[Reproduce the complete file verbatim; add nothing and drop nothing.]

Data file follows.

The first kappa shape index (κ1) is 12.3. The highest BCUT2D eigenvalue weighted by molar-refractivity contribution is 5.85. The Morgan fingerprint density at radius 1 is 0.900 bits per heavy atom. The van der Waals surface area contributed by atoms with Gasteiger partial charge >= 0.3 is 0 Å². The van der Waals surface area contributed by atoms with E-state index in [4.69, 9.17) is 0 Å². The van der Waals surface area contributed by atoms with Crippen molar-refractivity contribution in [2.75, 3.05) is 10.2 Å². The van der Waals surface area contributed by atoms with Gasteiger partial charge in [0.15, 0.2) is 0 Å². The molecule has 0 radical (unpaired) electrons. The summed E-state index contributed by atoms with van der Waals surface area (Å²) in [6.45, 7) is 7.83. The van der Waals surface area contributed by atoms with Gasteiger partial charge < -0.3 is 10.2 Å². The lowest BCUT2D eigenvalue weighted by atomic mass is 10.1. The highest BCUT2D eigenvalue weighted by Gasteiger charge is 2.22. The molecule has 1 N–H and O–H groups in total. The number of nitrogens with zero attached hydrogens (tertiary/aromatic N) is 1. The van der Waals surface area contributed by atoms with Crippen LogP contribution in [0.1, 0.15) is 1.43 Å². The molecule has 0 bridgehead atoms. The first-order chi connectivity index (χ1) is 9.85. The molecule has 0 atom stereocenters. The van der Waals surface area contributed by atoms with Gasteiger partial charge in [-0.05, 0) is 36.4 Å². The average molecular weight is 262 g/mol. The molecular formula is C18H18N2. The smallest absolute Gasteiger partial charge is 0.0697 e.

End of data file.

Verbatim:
The first kappa shape index (κ1) is 12.3. The highest BCUT2D eigenvalue weighted by molar-refractivity contribution is 5.85. The Morgan fingerprint density at radius 1 is 0.900 bits per heavy atom. The van der Waals surface area contributed by atoms with Gasteiger partial charge >= 0.3 is 0 Å². The van der Waals surface area contributed by atoms with E-state index in [4.69, 9.17) is 0 Å². The van der Waals surface area contributed by atoms with Crippen molar-refractivity contribution in [2.75, 3.05) is 10.2 Å². The van der Waals surface area contributed by atoms with Gasteiger partial charge in [0.15, 0.2) is 0 Å². The molecule has 0 radical (unpaired) electrons. The summed E-state index contributed by atoms with van der Waals surface area (Å²) in [6.45, 7) is 7.83. The van der Waals surface area contributed by atoms with Gasteiger partial charge < -0.3 is 10.2 Å². The lowest BCUT2D eigenvalue weighted by atomic mass is 10.1. The highest BCUT2D eigenvalue weighted by Gasteiger charge is 2.22. The molecule has 1 N–H and O–H groups in total. The number of nitrogens with zero attached hydrogens (tertiary/aromatic N) is 1. The van der Waals surface area contributed by atoms with Crippen LogP contribution in [0.1, 0.15) is 1.43 Å². The molecule has 0 bridgehead atoms. The first-order chi connectivity index (χ1) is 9.85. The molecule has 0 atom stereocenters. The van der Waals surface area contributed by atoms with Gasteiger partial charge in [-0.05, 0) is 36.4 Å². The average molecular weight is 262 g/mol. The molecular formula is C18H18N2. The smallest absolute Gasteiger partial charge is 0.0697 e.